Europe South Asia Asia Pacific Americas Middle East Africa BBC Homepage World Service Education

Front Page



UK Politics







Talking Point
On Air
Low Graphics

Friday, December 4, 1998 Published at 11:03 GMT


Fake toys flood market

Tiger Electronics warns against buying Furbies off the street

Shoppers are being warned that international criminal gangs from as far apart as Poland, Turkey, Italy and Indonesia are producing tens of thousands of fake toys to cash in on the Christmas demand.

Officers from the National Criminal Intelligence Service believe the money is being used to buy illegal drugs or is being diverted into money laundering operations.

Toys, such as Beanie Babies and the furry interactive pets called Furbies, are in considerable demand as Christmas approaches.

Some Beanie Babies have limited production runs, making them attractive to collectors who are prepared to pay high prices - and pushing up the value for counterfeiters.

Customers could pay up to £100 for a single fake product, NCIS officers said.

[ image: Some Beanies are
Some Beanies are "retired" and become collectors items
Up to £4m worth of fake Beanie Babies have been seized in Britain and Holland in the run-up to Christmas, according to officers.

Darren Couzens of NCIS's Interpol London office warned that production of counterfeit toys was linked to money laundering.

"We are very concerned that the UK is being targeted as an outlet for these counterfeit products," he said.

"The children's toys could prove to be dangerous, taking aside the issue of the known links to serious and organised crime such as drug importation and money laundering."

He urged people wanting to buy toys to go to reputable retailers and to purchase only goods with the marks of authentic products to ensure that they were not aiding criminals.

Among the fake Beanies being sold are Britannia Bear, which has a Union Jack on the front and can sell for up to £200 to collectors, and Maple Bear, which sports the Canadian flag and is not sold in the UK.

Princess Bears are also being counterfeited. The manufacturer, Ty, donates profits from sales of genuine Princess Bears to the Diana, Princess of Wales Memorial Fund, meaning that the counterfeiters are depriving the charity of cash.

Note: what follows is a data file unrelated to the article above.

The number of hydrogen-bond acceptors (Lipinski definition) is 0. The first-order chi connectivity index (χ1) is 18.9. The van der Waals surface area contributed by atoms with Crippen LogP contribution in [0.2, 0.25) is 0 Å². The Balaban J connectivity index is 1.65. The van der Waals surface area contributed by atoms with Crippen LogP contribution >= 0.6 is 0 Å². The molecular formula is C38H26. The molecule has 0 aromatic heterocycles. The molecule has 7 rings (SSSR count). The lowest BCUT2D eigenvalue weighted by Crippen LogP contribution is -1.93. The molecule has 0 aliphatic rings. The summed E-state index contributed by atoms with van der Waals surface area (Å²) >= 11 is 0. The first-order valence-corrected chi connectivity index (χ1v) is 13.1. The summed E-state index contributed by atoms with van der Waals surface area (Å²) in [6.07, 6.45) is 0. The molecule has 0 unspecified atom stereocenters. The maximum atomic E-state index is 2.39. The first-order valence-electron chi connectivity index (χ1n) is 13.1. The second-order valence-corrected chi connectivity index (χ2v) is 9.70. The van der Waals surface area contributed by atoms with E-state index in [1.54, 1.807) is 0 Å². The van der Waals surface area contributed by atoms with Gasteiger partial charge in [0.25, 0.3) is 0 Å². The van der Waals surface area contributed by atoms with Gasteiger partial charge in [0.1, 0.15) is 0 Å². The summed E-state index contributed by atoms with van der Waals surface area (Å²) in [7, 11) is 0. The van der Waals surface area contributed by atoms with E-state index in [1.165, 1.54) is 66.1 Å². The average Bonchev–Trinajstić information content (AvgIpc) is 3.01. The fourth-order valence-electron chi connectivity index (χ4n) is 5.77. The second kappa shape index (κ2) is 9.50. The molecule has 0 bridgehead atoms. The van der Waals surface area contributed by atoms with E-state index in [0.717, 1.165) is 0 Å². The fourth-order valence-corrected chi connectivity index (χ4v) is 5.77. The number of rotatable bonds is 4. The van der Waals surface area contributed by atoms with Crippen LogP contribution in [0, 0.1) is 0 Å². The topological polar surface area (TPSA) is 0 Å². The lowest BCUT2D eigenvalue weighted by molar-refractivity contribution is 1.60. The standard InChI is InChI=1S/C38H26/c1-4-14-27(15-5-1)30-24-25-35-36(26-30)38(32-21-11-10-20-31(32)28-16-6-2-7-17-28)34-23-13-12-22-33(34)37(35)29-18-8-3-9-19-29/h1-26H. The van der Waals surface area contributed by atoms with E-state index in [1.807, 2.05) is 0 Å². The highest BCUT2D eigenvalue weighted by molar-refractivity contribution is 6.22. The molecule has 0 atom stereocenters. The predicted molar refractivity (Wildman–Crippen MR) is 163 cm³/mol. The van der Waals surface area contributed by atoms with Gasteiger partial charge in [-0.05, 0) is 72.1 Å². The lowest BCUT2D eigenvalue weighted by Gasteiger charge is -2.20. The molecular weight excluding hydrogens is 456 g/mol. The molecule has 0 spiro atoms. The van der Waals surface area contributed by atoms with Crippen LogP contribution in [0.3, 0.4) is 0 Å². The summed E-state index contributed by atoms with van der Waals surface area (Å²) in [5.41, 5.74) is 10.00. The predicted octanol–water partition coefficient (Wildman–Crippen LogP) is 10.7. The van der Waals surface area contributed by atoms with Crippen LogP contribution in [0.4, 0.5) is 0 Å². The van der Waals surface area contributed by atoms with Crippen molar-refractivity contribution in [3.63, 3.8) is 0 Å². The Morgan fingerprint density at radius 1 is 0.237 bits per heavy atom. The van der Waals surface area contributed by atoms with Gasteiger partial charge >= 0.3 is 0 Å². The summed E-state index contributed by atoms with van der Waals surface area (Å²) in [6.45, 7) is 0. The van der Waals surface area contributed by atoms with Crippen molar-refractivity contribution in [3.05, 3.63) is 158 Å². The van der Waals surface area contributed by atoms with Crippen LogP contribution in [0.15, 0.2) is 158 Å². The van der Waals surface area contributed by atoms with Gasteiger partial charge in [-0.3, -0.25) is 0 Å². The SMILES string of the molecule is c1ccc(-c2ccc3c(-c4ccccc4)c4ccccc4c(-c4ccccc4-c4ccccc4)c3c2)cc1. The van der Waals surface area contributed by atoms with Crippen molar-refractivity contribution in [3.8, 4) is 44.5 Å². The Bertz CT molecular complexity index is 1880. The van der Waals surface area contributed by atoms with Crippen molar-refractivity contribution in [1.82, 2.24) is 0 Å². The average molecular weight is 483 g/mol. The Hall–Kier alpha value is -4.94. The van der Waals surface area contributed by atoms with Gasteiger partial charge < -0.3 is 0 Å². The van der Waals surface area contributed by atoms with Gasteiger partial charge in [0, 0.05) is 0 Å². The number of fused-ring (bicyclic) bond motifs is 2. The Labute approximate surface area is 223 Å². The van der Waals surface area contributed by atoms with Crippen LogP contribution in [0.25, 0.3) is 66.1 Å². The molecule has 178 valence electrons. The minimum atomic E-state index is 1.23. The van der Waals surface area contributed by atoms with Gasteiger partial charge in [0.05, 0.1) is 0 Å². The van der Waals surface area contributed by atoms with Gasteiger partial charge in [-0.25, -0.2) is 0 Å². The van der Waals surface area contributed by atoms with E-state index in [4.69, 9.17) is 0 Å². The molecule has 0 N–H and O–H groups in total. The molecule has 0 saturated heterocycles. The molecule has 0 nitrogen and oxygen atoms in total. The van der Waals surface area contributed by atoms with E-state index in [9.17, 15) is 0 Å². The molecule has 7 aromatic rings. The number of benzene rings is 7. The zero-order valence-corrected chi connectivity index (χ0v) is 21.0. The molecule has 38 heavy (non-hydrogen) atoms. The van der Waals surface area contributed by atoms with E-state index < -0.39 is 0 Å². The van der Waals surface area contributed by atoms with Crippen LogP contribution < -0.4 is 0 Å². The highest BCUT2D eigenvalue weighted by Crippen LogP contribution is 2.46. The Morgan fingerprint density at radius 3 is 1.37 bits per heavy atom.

Warning signs

A spokeswoman for Ty advised customers to go to a reputable stockist where all of the company's products are on display.

"They should try and buy Beanies for the correct prices," she added. The toys retail for between £4 and £6, she told BBC News Online.

The manufacturer of Furbies, Tiger Electronics, says it is not aware of any fakes entering the country but adds it is monitoring the situation closely.

Like Ty, Tiger is also advising buyers to seek out the toys from recognised independent retailers.

Spokeswoman Emma Carle said: "It's a highly technical toy so it should be easy to spot a fake as it won't be able to do everything a real Furby can."

Genuine Furbies contain two chips to make them perform, and counterfeiters are not going to be able to replicate these, she added.

Customers should look for original sealed packaging and safety certificates to be sure they are buying the genuine article, she advised.

Advanced options | Search tips

Back to top | BBC News Home | BBC Homepage | ©

UK Contents

Northern Ireland

Relevant Stories

19 Nov 98†|†The Economy
Toy Story: The Christmas hits

19 Nov 98†|†UK
Pester power rules

Internet Links

National Criminal Intelligence Service

British Association of Toy Retailers

Beanie Babies official site

Furbies official site

The BBC is not responsible for the content of external internet sites.

In this section

Next steps for peace

Blairs' surprise over baby

Bowled over by Lord's

Beef row 'compromise' under fire

Hamilton 'would sell mother'

Industry misses new trains target

From Sport
Quins fightback shocks Cardiff

From Business
Vodafone takeover battle heats up

IRA ceasefire challenge rejected

Thousands celebrate Asian culture

From Sport
Christie could get two-year ban

From Entertainment
Colleagues remember Compo

Mother pleads for baby's return

Toys withdrawn in E.coli health scare

From Health
Nurses role set to expand

Israeli PM's plane in accident

More lottery cash for grassroots

Pro-lifers plan shock launch

Double killer gets life

From Health
Cold 'cure' comes one step closer

From UK Politics
Straw on trial over jury reform

Tatchell calls for rights probe into Mugabe

Ex-spy stays out in the cold

From UK Politics
Blair warns Livingstone

From Health
Smear equipment `misses cancers'

From Entertainment
Boyzone star gets in Christmas spirit

Fake bubbly warning

Murder jury hears dead girl's diary

From UK Politics
Germ warfare fiasco revealed

Blair babe triggers tabloid frenzy

Tourists shot by mistake

A new look for News Online